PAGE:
Almost all scientists now agree that global climate change is caused by humans. A steadily-warming planet impacts the environment in many different ways.
Rising global temperatures, largely due to man-made greenhouse gases, are the source of widely-discussed observable changes to the Earth like melting glaciers, rising sea levels, warming oceans, and more extreme weather events, such as hurricanes, droughts, forest fires, and floods.
In the pictures that follow, we take a look at how climate-change-related events have affected regions around the world, whether directly or indirectly.
ROCKY NATIONAL PARK BEFORE: Healthy pine trees stretch for tens of millions of acres in the northwestern United States and western Canada.
ROCKY NATIONAL PARK NOW: A hillside of dead pine trees killed by Mountain Pine Beetles shows the effects of warming temperatures in the mountain ranges. In the past, freezing temperatures reduced insect populations. The beetles are now able to survive the milder winters leading to devastating infestations.
THE GREAT BARRIER BEFORE: Considered one of the most biologically-diverse regions in the world, Australia's Great Barrier covers around 135,000 square miles, or an area that's nearly the size of Texas. Ocean acidification and temperature increases from climate change are the reef's biggest long-term threat.
THE GREAT BARRIER REEF NOW: Warmer water temperatures triggers widespread coral bleaching, when coral turns white and is much more susceptible to death. Coral is vital to supporting ocean life.
THE DANUBE RIVER BEFORE: The Danube, Europe's second longest river, flows eastward from its source in Germany to the Black Sea in Romania.
THE DANUBE RIVER NOW: Between 2011 and 2012, a persistent drought led to record-low water levels along the Danube, stranding boats and paralyzing parts of the busy waterway.
THE ALPS BEFORE: Matterhorn, one of Europe's tallest peaks, located in the Alps on the border between Italy and Switzerland, is pictured with a blanket of snow and ice on August 16, 1960.
THE ALPS NOW: The Swiss peak, pictured on August 18, 2005, is eroding as a result of melting glacier water at the summit. The water sinks into cracks and creates even bigger fissures after several cycles of freezing and thawing. The disintegration of Matterhorn is anecdotal of the effects of climate change in most of the Alps.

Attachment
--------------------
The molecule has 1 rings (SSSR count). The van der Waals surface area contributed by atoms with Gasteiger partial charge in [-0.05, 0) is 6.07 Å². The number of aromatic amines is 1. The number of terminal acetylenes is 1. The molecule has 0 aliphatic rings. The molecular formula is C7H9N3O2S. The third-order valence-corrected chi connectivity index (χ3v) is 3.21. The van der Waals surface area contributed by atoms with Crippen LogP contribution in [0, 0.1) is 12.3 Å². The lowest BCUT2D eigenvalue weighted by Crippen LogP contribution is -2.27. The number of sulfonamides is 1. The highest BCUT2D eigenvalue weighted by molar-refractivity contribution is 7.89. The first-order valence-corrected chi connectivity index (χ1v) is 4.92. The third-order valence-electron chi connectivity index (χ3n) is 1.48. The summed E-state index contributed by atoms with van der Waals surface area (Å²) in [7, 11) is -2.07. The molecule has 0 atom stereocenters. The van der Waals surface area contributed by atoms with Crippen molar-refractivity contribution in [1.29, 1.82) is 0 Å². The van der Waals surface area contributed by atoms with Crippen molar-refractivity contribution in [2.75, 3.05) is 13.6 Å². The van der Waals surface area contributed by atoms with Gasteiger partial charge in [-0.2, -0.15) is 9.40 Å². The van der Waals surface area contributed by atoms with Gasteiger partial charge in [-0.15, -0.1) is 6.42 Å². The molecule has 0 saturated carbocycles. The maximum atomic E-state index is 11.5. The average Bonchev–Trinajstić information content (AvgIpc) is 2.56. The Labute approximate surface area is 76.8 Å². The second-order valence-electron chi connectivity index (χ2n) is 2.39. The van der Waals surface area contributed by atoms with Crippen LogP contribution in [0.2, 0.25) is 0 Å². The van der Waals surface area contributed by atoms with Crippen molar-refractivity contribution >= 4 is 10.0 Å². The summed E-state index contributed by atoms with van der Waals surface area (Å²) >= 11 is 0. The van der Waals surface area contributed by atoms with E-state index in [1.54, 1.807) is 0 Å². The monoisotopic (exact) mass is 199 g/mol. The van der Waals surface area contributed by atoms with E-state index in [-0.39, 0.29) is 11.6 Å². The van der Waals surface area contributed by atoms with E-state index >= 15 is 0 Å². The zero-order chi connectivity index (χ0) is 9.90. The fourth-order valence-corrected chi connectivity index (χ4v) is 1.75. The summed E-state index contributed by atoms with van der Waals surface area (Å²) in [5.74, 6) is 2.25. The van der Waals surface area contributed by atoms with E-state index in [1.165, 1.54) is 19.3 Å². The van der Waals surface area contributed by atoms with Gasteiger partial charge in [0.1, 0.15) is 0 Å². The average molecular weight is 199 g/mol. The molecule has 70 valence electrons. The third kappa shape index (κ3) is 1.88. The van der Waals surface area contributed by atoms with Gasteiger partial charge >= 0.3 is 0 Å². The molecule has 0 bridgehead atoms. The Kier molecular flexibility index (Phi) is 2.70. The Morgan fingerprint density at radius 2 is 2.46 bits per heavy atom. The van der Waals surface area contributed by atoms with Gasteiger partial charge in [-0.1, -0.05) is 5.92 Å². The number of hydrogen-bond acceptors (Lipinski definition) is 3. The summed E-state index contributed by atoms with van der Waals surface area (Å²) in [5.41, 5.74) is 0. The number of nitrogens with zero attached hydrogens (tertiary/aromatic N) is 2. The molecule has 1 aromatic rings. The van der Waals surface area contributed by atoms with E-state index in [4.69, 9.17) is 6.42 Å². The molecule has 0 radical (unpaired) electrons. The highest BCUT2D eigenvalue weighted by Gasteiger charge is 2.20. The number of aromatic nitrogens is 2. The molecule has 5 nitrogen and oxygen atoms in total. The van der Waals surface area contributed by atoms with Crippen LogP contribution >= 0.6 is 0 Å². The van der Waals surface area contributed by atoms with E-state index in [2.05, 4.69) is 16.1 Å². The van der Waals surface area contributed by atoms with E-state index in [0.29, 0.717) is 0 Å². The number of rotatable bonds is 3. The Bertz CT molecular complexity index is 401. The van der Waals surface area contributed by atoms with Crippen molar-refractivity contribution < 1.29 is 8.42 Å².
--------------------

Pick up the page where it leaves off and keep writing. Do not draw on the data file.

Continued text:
MUIR GLACIER BEFORE: A late-19th century photograph of Alaska's Muir Glacier, at more than 328 feet, shows many icebergs — some nearly 7-feet wide — in the foreground.
MUIR GLACIER NOW: By 2005, Muir Glacier had retreated more than 31 miles. Although this picture was taken from the same location as the early black-and-white photograph, the glacier is completely out view. There's an abundance of vegetation looking to the west and the beach in the foreground is now covered by pebbles, which came from sediment deposited by Muir Glacier and by melting icebergs on the ground.
LAKE CHAD BEFORE: Africa's Lake Chad, pictured in the 1930s, was once the world's sixth-largest lake. It provided water to at least 20 million people in Nigeria, Chad, Cameroon, and Niger.
LAKE CHAD NOW: The lake has lost about 80% of its surface area since the 1960s, a combined effect of irrigation, the damming of rivers, and global warming.
SAN BLAS ARCHIPELAGO BEFORE: The San Blas islands in Panama are home to the Guna people. Their traditional thatched-roof houses and ancient way of life are being threatened by climate change.
CORAL REEFS BEFORE: Corals seen in Dibba, located on the east coast of the northern Emirates, are healthy and teeming with fish in 2004.
CORAL REEFS NOW: The reef was devastated in 2008 by harmful algae blooms known as red tide, potentially linked, in part, to increased greenhouse gases and rising ocean temperatures. The tide kills sea life by depleting the oxygen in the water.
WHITBY HARBOR BEFORE: Whitby in northern England, was once a busy fishing town, packed with boats, fish-sellers and tourists.
WHITBY HARBOR NOW: The port is now quiet, flanked by empty pots, nets, and dried-out fishing boats as global warming has pushed fish stocks northwards. Only about 200 fishermen remain in the in Whitby.
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